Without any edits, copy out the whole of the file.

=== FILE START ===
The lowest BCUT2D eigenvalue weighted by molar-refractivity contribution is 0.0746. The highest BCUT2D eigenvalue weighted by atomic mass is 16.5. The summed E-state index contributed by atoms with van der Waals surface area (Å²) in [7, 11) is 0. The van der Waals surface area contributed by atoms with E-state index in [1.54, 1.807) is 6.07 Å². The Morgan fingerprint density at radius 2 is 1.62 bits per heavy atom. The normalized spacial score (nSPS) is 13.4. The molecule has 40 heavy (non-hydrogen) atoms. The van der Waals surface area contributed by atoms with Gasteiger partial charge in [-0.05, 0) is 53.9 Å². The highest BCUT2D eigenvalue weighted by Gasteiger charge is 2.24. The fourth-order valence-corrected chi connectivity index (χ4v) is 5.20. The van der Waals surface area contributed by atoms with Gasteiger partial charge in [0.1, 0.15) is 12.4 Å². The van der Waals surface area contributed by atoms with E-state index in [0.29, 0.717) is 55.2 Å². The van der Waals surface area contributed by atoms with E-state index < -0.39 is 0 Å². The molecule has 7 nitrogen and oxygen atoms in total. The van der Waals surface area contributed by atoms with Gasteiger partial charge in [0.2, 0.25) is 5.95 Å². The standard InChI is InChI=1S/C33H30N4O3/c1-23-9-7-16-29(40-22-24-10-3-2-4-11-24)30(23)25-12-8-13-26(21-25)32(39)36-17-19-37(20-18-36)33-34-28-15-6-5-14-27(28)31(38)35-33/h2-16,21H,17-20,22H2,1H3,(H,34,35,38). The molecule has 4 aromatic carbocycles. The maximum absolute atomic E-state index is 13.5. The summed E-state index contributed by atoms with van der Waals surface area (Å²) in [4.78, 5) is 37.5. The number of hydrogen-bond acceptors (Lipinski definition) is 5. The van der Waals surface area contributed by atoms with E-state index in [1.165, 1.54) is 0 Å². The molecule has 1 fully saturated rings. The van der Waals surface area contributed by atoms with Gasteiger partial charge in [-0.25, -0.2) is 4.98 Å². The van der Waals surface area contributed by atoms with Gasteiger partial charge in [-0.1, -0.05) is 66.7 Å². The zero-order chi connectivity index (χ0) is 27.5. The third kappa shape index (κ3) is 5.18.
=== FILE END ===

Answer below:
The lowest BCUT2D eigenvalue weighted by molar-refractivity contribution is 0.0746. The highest BCUT2D eigenvalue weighted by atomic mass is 16.5. The summed E-state index contributed by atoms with van der Waals surface area (Å²) in [7, 11) is 0. The van der Waals surface area contributed by atoms with E-state index in [1.54, 1.807) is 6.07 Å². The Morgan fingerprint density at radius 2 is 1.62 bits per heavy atom. The normalized spacial score (nSPS) is 13.4. The molecule has 40 heavy (non-hydrogen) atoms. The van der Waals surface area contributed by atoms with Gasteiger partial charge in [-0.05, 0) is 53.9 Å². The highest BCUT2D eigenvalue weighted by Gasteiger charge is 2.24. The fourth-order valence-corrected chi connectivity index (χ4v) is 5.20. The van der Waals surface area contributed by atoms with Gasteiger partial charge in [0.1, 0.15) is 12.4 Å². The van der Waals surface area contributed by atoms with E-state index in [0.29, 0.717) is 55.2 Å². The van der Waals surface area contributed by atoms with E-state index < -0.39 is 0 Å². The molecule has 7 nitrogen and oxygen atoms in total. The van der Waals surface area contributed by atoms with Gasteiger partial charge in [0.2, 0.25) is 5.95 Å². The standard InChI is InChI=1S/C33H30N4O3/c1-23-9-7-16-29(40-22-24-10-3-2-4-11-24)30(23)25-12-8-13-26(21-25)32(39)36-17-19-37(20-18-36)33-34-28-15-6-5-14-27(28)31(38)35-33/h2-16,21H,17-20,22H2,1H3,(H,34,35,38). The molecule has 4 aromatic carbocycles. The maximum absolute atomic E-state index is 13.5. The summed E-state index contributed by atoms with van der Waals surface area (Å²) in [4.78, 5) is 37.5. The number of hydrogen-bond acceptors (Lipinski definition) is 5. The van der Waals surface area contributed by atoms with E-state index in [1.165, 1.54) is 0 Å². The molecule has 1 fully saturated rings. The van der Waals surface area contributed by atoms with Gasteiger partial charge in [-0.25, -0.2) is 4.98 Å². The van der Waals surface area contributed by atoms with Gasteiger partial charge in [-0.1, -0.05) is 66.7 Å². The zero-order chi connectivity index (χ0) is 27.5. The third kappa shape index (κ3) is 5.18.